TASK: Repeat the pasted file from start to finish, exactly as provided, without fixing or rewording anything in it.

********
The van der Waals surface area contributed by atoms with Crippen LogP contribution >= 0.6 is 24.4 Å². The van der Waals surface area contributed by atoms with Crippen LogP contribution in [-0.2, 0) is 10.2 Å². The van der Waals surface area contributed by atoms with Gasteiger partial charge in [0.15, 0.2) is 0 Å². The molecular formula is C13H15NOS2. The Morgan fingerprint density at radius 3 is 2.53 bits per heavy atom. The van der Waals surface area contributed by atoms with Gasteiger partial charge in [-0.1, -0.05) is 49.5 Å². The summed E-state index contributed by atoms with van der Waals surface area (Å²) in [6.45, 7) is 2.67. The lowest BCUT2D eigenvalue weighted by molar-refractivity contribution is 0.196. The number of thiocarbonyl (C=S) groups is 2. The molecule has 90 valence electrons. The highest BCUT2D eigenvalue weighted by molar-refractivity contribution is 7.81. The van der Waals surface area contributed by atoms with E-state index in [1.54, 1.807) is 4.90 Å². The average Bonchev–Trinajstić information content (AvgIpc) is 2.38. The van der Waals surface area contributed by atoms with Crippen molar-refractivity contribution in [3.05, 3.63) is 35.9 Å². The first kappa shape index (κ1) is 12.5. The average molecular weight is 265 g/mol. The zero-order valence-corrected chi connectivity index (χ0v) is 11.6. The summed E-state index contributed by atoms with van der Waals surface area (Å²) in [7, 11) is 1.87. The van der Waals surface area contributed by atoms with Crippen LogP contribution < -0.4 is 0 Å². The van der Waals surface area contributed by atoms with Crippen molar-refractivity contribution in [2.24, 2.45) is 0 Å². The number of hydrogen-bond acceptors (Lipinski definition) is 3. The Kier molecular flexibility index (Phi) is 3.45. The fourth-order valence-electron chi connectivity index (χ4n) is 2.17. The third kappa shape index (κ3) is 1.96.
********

The van der Waals surface area contributed by atoms with Crippen LogP contribution >= 0.6 is 24.4 Å². The van der Waals surface area contributed by atoms with Crippen LogP contribution in [-0.2, 0) is 10.2 Å². The van der Waals surface area contributed by atoms with Gasteiger partial charge in [0.15, 0.2) is 0 Å². The molecular formula is C13H15NOS2. The Morgan fingerprint density at radius 3 is 2.53 bits per heavy atom. The van der Waals surface area contributed by atoms with Gasteiger partial charge in [-0.1, -0.05) is 49.5 Å². The summed E-state index contributed by atoms with van der Waals surface area (Å²) in [6.45, 7) is 2.67. The lowest BCUT2D eigenvalue weighted by molar-refractivity contribution is 0.196. The number of thiocarbonyl (C=S) groups is 2. The molecule has 90 valence electrons. The highest BCUT2D eigenvalue weighted by molar-refractivity contribution is 7.81. The van der Waals surface area contributed by atoms with E-state index in [1.54, 1.807) is 4.90 Å². The average Bonchev–Trinajstić information content (AvgIpc) is 2.38. The van der Waals surface area contributed by atoms with Crippen molar-refractivity contribution in [3.05, 3.63) is 35.9 Å². The first kappa shape index (κ1) is 12.5. The average molecular weight is 265 g/mol. The zero-order valence-corrected chi connectivity index (χ0v) is 11.6. The summed E-state index contributed by atoms with van der Waals surface area (Å²) in [7, 11) is 1.87. The van der Waals surface area contributed by atoms with Crippen LogP contribution < -0.4 is 0 Å². The van der Waals surface area contributed by atoms with Crippen molar-refractivity contribution in [2.24, 2.45) is 0 Å². The number of hydrogen-bond acceptors (Lipinski definition) is 3. The Kier molecular flexibility index (Phi) is 3.45. The fourth-order valence-electron chi connectivity index (χ4n) is 2.17. The third kappa shape index (κ3) is 1.96.